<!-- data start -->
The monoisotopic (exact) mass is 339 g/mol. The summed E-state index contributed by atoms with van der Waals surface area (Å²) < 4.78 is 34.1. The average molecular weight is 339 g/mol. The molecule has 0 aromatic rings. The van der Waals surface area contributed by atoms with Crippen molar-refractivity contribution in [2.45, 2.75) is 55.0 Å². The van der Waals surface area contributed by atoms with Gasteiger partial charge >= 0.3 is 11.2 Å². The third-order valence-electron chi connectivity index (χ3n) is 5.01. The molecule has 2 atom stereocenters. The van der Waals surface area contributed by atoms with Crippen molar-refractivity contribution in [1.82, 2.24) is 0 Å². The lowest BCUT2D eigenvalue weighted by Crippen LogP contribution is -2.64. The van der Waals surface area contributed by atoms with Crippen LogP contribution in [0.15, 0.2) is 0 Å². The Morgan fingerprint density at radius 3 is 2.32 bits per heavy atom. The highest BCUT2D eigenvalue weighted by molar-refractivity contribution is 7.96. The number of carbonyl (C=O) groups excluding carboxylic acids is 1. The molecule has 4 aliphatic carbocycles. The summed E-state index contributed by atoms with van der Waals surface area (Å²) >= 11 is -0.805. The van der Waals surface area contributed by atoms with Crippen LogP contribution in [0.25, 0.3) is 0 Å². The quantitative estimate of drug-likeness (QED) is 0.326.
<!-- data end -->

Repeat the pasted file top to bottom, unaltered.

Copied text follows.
The monoisotopic (exact) mass is 339 g/mol. The summed E-state index contributed by atoms with van der Waals surface area (Å²) < 4.78 is 34.1. The average molecular weight is 339 g/mol. The molecule has 0 aromatic rings. The van der Waals surface area contributed by atoms with Crippen molar-refractivity contribution in [2.45, 2.75) is 55.0 Å². The van der Waals surface area contributed by atoms with Gasteiger partial charge >= 0.3 is 11.2 Å². The third-order valence-electron chi connectivity index (χ3n) is 5.01. The molecule has 2 atom stereocenters. The van der Waals surface area contributed by atoms with Crippen molar-refractivity contribution in [1.82, 2.24) is 0 Å². The lowest BCUT2D eigenvalue weighted by Crippen LogP contribution is -2.64. The van der Waals surface area contributed by atoms with Crippen LogP contribution in [0.15, 0.2) is 0 Å². The Morgan fingerprint density at radius 3 is 2.32 bits per heavy atom. The highest BCUT2D eigenvalue weighted by molar-refractivity contribution is 7.96. The number of carbonyl (C=O) groups excluding carboxylic acids is 1. The molecule has 4 aliphatic carbocycles. The summed E-state index contributed by atoms with van der Waals surface area (Å²) >= 11 is -0.805. The van der Waals surface area contributed by atoms with Crippen LogP contribution in [0.25, 0.3) is 0 Å². The quantitative estimate of drug-likeness (QED) is 0.326.